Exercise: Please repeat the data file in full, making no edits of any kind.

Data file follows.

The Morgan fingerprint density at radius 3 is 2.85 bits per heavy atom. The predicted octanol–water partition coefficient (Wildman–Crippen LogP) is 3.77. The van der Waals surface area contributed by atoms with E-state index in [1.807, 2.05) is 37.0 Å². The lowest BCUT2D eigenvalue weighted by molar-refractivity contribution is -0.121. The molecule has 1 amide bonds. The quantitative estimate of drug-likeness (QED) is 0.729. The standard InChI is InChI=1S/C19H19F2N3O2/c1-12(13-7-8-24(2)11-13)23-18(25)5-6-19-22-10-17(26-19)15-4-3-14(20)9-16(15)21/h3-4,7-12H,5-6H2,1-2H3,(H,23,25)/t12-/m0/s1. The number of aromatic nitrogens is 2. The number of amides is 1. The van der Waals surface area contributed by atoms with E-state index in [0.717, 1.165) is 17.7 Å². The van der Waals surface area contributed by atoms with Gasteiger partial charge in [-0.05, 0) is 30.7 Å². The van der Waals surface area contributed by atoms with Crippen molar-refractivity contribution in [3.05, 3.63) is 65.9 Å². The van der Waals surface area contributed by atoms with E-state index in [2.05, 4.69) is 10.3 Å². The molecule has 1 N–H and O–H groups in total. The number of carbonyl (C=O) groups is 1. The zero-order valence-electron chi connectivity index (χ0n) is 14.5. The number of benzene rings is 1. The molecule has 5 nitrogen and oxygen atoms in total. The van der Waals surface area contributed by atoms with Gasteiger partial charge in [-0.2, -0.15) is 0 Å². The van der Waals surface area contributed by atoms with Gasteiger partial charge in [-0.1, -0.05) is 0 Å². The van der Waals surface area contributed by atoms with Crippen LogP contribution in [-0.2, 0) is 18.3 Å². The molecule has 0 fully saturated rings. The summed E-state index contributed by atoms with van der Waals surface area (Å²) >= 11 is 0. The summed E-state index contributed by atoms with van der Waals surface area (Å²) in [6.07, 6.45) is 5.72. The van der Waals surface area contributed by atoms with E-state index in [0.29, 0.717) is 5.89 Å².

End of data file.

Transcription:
The Morgan fingerprint density at radius 3 is 2.85 bits per heavy atom. The predicted octanol–water partition coefficient (Wildman–Crippen LogP) is 3.77. The van der Waals surface area contributed by atoms with E-state index in [1.807, 2.05) is 37.0 Å². The lowest BCUT2D eigenvalue weighted by molar-refractivity contribution is -0.121. The molecule has 1 amide bonds. The quantitative estimate of drug-likeness (QED) is 0.729. The standard InChI is InChI=1S/C19H19F2N3O2/c1-12(13-7-8-24(2)11-13)23-18(25)5-6-19-22-10-17(26-19)15-4-3-14(20)9-16(15)21/h3-4,7-12H,5-6H2,1-2H3,(H,23,25)/t12-/m0/s1. The number of aromatic nitrogens is 2. The number of amides is 1. The van der Waals surface area contributed by atoms with E-state index in [0.717, 1.165) is 17.7 Å². The van der Waals surface area contributed by atoms with Gasteiger partial charge in [-0.05, 0) is 30.7 Å². The van der Waals surface area contributed by atoms with Crippen molar-refractivity contribution in [3.05, 3.63) is 65.9 Å². The van der Waals surface area contributed by atoms with E-state index in [2.05, 4.69) is 10.3 Å². The molecule has 1 N–H and O–H groups in total. The number of carbonyl (C=O) groups is 1. The zero-order valence-electron chi connectivity index (χ0n) is 14.5. The number of benzene rings is 1. The molecule has 5 nitrogen and oxygen atoms in total. The van der Waals surface area contributed by atoms with Gasteiger partial charge in [-0.2, -0.15) is 0 Å². The van der Waals surface area contributed by atoms with Gasteiger partial charge in [-0.1, -0.05) is 0 Å². The van der Waals surface area contributed by atoms with Crippen LogP contribution in [-0.2, 0) is 18.3 Å². The molecule has 0 fully saturated rings. The summed E-state index contributed by atoms with van der Waals surface area (Å²) >= 11 is 0. The summed E-state index contributed by atoms with van der Waals surface area (Å²) in [6.07, 6.45) is 5.72. The van der Waals surface area contributed by atoms with E-state index in [0.29, 0.717) is 5.89 Å².